How can I avoid overheating if I have multiple sclerosis (MS)?

It's easy to work cooling strategies into your life in order to avoid overheating. Many people with multiple sclerosis (MS) find it invigorating to exercise in cool water, and schedule their swims for the early morning. Others find relief in a brisk shower or cold beverages. If you've noticed your symptoms get worse when you are warm, look for simple steps to avoid unnecessary heat. Instead of warming up your kitchen with a traditional oven or sweating over a stovetop, try cooking your dinner in the microwave or a toaster oven.

If lifestyle changes aren't enough, there are many cooling products on the market, including wristbands, neckties, hats and vests, which are available at a low cost. You can even make your own using inexpensive items found at your local craft store.

At home you set your own thermostat, but you can't always control your environment elsewhere, including your workplace. Because temperature sensitivity due to multiple sclerosis (MS) can bring on fatigue, as well as vision and coordination problems, discussion of your 9-to-5 environment goes beyond office politics—it's a matter of your health.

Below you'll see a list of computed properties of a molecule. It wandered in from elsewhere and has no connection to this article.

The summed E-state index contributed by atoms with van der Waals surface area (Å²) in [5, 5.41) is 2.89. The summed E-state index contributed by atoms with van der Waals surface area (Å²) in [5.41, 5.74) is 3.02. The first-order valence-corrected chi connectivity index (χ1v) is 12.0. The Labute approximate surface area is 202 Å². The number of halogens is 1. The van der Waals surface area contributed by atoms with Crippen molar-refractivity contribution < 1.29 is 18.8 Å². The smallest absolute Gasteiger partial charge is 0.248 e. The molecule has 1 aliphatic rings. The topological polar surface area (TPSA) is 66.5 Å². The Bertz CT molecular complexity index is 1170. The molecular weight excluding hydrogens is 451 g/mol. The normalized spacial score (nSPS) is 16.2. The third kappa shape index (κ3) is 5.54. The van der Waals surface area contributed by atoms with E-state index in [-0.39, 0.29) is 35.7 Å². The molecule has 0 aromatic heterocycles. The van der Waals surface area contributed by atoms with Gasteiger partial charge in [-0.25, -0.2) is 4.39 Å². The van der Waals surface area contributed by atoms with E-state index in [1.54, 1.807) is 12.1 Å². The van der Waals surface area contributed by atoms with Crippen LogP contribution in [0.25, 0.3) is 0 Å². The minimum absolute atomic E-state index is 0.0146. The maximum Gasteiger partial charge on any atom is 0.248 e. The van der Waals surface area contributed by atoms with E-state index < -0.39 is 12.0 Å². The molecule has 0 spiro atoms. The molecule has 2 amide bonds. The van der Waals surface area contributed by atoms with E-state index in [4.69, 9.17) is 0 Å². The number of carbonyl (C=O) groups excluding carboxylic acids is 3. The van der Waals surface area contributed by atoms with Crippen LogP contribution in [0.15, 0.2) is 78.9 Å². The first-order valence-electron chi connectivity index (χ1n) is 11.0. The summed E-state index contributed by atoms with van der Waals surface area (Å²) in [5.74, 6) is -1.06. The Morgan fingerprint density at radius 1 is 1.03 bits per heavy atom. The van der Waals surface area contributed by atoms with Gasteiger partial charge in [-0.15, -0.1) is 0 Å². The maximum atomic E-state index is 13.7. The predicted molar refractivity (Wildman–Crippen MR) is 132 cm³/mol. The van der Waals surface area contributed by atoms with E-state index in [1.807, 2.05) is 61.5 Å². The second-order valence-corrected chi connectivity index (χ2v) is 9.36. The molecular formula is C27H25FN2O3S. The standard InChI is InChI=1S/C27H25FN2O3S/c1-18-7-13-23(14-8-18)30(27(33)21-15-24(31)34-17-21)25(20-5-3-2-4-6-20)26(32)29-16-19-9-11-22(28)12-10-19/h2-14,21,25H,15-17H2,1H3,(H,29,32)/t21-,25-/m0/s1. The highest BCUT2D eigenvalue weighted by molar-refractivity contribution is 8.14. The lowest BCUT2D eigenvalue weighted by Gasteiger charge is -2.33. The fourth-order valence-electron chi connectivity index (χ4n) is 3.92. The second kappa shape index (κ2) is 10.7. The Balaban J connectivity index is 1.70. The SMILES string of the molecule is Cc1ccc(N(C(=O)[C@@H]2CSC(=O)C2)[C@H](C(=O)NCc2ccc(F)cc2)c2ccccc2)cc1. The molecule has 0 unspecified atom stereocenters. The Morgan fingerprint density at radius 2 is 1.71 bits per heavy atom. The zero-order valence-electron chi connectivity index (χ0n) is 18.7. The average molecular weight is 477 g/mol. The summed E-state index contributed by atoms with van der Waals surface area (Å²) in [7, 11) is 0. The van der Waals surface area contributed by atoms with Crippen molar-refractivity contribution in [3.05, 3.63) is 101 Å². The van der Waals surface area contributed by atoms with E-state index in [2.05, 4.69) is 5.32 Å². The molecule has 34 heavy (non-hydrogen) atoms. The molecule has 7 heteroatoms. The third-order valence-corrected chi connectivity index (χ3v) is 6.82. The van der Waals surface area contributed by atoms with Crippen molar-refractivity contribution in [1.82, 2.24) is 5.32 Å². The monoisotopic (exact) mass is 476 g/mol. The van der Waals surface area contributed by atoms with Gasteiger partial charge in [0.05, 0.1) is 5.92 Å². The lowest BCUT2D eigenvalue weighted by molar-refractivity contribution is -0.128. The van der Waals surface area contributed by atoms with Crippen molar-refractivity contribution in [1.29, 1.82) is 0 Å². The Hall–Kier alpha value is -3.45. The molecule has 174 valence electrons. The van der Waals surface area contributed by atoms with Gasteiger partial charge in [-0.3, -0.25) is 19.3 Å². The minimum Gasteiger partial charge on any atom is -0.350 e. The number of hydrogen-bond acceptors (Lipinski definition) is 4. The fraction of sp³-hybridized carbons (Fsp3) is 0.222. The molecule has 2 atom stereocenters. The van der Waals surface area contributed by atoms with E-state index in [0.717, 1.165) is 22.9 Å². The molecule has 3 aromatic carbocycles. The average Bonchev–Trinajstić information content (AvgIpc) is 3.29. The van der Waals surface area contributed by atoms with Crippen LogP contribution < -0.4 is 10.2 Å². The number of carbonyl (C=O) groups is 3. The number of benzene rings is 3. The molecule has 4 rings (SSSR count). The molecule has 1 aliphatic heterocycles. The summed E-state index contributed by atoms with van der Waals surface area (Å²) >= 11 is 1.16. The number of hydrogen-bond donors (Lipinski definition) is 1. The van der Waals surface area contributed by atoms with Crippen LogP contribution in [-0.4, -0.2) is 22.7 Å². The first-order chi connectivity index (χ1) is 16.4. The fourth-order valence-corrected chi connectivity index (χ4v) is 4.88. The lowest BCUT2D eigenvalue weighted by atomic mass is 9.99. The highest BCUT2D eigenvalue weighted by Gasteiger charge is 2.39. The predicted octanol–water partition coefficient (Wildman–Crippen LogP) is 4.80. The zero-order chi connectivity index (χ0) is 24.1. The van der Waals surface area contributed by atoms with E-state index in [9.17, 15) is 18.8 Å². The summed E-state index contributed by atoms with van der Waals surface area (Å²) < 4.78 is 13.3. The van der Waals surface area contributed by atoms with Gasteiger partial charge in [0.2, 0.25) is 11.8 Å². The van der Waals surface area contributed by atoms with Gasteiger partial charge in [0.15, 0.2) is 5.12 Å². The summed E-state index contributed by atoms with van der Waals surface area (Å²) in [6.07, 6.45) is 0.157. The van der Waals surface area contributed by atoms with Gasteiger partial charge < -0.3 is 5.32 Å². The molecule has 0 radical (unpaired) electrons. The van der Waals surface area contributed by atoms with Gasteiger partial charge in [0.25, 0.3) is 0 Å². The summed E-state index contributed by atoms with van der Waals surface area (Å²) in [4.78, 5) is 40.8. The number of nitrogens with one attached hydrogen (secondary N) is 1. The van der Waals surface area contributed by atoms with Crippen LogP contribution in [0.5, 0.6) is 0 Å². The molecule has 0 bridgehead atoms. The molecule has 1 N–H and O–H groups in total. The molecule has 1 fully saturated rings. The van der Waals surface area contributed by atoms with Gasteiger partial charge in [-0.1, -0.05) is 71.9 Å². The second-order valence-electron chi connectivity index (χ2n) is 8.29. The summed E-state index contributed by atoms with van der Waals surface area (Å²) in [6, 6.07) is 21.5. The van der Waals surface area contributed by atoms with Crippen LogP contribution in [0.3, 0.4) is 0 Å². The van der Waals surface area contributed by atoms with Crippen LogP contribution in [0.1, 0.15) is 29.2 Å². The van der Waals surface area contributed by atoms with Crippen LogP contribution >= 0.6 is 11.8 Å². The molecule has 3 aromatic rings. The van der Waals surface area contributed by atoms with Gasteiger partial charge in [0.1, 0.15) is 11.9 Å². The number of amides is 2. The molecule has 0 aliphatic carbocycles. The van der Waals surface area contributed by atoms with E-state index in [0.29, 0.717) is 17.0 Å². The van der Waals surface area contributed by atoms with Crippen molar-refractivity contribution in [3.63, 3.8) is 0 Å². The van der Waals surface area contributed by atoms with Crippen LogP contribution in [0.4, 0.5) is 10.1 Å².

According to the Job Accommodation Network, a service of the U.S. Department of Labor's Office of Disability Employment Policy, there are several simple workplace accommodations that can be made if heat sensitivity is an issue. Among them:

  • Ask to reduce your work area temperature.
  • Use a cool vest or other cooling clothing.
  • Use a fan at your workstation.
  • Close window blinds.
  • Ask if it is possible to work from home during hot weather.
  • Request reassignment to a cooler environment.

Remember, symptoms brought on by temperature changes, whether because of hot or cold, are temporary. Some people find that the problems dissipate in minutes; for others it can take an hour or more. Pay attention to what triggers difficulty for you, and plan appropriately.

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Important: This content reflects information from various individuals and organizations and may offer alternative or opposing points of view. It should not be used for medical advice, diagnosis or treatment. As always, you should consult with your healthcare provider about your specific health needs.